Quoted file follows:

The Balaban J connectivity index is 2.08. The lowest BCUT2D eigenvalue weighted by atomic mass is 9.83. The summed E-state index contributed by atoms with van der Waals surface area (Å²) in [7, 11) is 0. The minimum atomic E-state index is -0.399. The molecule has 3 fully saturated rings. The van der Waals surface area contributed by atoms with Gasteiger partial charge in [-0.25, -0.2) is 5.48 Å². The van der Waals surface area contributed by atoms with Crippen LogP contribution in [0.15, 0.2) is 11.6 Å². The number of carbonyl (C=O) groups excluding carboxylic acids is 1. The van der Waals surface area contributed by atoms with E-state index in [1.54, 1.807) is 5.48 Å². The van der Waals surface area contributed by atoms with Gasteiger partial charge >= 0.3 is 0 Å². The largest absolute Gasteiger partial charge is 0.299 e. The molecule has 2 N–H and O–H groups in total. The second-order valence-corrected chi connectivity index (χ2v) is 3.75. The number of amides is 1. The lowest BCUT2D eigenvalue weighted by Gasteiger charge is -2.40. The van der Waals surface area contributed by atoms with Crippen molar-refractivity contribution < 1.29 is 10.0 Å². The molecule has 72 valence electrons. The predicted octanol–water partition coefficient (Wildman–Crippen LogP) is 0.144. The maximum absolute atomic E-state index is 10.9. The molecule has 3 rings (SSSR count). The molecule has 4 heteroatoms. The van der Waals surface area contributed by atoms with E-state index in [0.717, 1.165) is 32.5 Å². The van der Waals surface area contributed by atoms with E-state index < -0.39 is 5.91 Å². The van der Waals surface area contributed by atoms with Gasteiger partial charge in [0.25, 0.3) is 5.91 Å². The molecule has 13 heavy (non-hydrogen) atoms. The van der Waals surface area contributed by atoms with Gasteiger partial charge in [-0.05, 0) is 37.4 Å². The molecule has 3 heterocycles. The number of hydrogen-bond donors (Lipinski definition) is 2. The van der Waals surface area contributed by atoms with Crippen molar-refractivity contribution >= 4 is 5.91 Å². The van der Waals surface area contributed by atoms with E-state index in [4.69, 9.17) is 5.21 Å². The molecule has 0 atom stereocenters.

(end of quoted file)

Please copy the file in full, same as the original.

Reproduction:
The Balaban J connectivity index is 2.08. The lowest BCUT2D eigenvalue weighted by atomic mass is 9.83. The summed E-state index contributed by atoms with van der Waals surface area (Å²) in [7, 11) is 0. The minimum atomic E-state index is -0.399. The molecule has 3 fully saturated rings. The van der Waals surface area contributed by atoms with Gasteiger partial charge in [-0.25, -0.2) is 5.48 Å². The van der Waals surface area contributed by atoms with Crippen LogP contribution in [0.15, 0.2) is 11.6 Å². The number of carbonyl (C=O) groups excluding carboxylic acids is 1. The van der Waals surface area contributed by atoms with E-state index in [1.54, 1.807) is 5.48 Å². The van der Waals surface area contributed by atoms with Gasteiger partial charge >= 0.3 is 0 Å². The largest absolute Gasteiger partial charge is 0.299 e. The molecule has 2 N–H and O–H groups in total. The second-order valence-corrected chi connectivity index (χ2v) is 3.75. The number of amides is 1. The lowest BCUT2D eigenvalue weighted by Gasteiger charge is -2.40. The van der Waals surface area contributed by atoms with Crippen molar-refractivity contribution < 1.29 is 10.0 Å². The molecule has 72 valence electrons. The predicted octanol–water partition coefficient (Wildman–Crippen LogP) is 0.144. The maximum absolute atomic E-state index is 10.9. The molecule has 3 rings (SSSR count). The molecule has 4 heteroatoms. The van der Waals surface area contributed by atoms with E-state index in [0.717, 1.165) is 32.5 Å². The van der Waals surface area contributed by atoms with E-state index < -0.39 is 5.91 Å². The van der Waals surface area contributed by atoms with Gasteiger partial charge in [0.25, 0.3) is 5.91 Å². The molecule has 13 heavy (non-hydrogen) atoms. The van der Waals surface area contributed by atoms with Gasteiger partial charge in [-0.05, 0) is 37.4 Å². The molecule has 3 heterocycles. The number of hydrogen-bond donors (Lipinski definition) is 2. The van der Waals surface area contributed by atoms with Crippen molar-refractivity contribution >= 4 is 5.91 Å². The van der Waals surface area contributed by atoms with E-state index in [4.69, 9.17) is 5.21 Å². The molecule has 0 atom stereocenters.